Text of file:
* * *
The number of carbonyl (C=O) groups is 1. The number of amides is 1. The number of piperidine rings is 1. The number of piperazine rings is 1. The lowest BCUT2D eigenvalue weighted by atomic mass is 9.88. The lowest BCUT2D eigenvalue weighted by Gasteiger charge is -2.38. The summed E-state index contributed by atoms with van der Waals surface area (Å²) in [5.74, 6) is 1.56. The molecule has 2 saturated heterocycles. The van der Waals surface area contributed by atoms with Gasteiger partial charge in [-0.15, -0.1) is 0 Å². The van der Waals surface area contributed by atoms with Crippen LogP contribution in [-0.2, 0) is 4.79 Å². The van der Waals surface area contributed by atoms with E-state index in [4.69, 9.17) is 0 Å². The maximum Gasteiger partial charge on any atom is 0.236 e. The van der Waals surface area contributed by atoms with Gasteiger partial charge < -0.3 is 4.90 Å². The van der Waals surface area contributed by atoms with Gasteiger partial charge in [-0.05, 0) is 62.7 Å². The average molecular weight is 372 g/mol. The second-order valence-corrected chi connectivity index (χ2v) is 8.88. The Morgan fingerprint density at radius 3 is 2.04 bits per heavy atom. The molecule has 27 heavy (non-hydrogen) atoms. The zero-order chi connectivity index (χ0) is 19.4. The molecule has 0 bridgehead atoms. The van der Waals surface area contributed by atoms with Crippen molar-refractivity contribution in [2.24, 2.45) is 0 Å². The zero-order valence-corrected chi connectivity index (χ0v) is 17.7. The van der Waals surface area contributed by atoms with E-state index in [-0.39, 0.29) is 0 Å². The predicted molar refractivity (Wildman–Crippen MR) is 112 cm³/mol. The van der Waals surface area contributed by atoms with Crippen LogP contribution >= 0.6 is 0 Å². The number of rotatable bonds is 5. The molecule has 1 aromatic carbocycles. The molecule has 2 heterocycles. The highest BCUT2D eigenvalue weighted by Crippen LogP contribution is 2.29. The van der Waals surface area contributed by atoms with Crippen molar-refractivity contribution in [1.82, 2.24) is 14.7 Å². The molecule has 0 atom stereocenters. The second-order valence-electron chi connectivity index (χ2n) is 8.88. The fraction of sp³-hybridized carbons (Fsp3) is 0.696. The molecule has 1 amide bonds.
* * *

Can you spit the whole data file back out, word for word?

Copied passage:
The number of carbonyl (C=O) groups is 1. The number of amides is 1. The number of piperidine rings is 1. The number of piperazine rings is 1. The lowest BCUT2D eigenvalue weighted by atomic mass is 9.88. The lowest BCUT2D eigenvalue weighted by Gasteiger charge is -2.38. The summed E-state index contributed by atoms with van der Waals surface area (Å²) in [5.74, 6) is 1.56. The molecule has 2 saturated heterocycles. The van der Waals surface area contributed by atoms with Gasteiger partial charge in [-0.15, -0.1) is 0 Å². The van der Waals surface area contributed by atoms with Crippen LogP contribution in [-0.2, 0) is 4.79 Å². The van der Waals surface area contributed by atoms with E-state index in [4.69, 9.17) is 0 Å². The maximum Gasteiger partial charge on any atom is 0.236 e. The van der Waals surface area contributed by atoms with Gasteiger partial charge < -0.3 is 4.90 Å². The van der Waals surface area contributed by atoms with Gasteiger partial charge in [-0.05, 0) is 62.7 Å². The average molecular weight is 372 g/mol. The second-order valence-corrected chi connectivity index (χ2v) is 8.88. The Morgan fingerprint density at radius 3 is 2.04 bits per heavy atom. The molecule has 27 heavy (non-hydrogen) atoms. The zero-order chi connectivity index (χ0) is 19.4. The molecule has 0 bridgehead atoms. The van der Waals surface area contributed by atoms with Crippen molar-refractivity contribution in [2.24, 2.45) is 0 Å². The zero-order valence-corrected chi connectivity index (χ0v) is 17.7. The van der Waals surface area contributed by atoms with E-state index in [-0.39, 0.29) is 0 Å². The predicted molar refractivity (Wildman–Crippen MR) is 112 cm³/mol. The van der Waals surface area contributed by atoms with Crippen LogP contribution >= 0.6 is 0 Å². The number of rotatable bonds is 5. The molecule has 1 aromatic carbocycles. The molecule has 2 heterocycles. The highest BCUT2D eigenvalue weighted by Crippen LogP contribution is 2.29. The van der Waals surface area contributed by atoms with Crippen molar-refractivity contribution in [1.82, 2.24) is 14.7 Å². The molecule has 0 atom stereocenters. The second-order valence-electron chi connectivity index (χ2n) is 8.88. The fraction of sp³-hybridized carbons (Fsp3) is 0.696. The molecule has 1 amide bonds.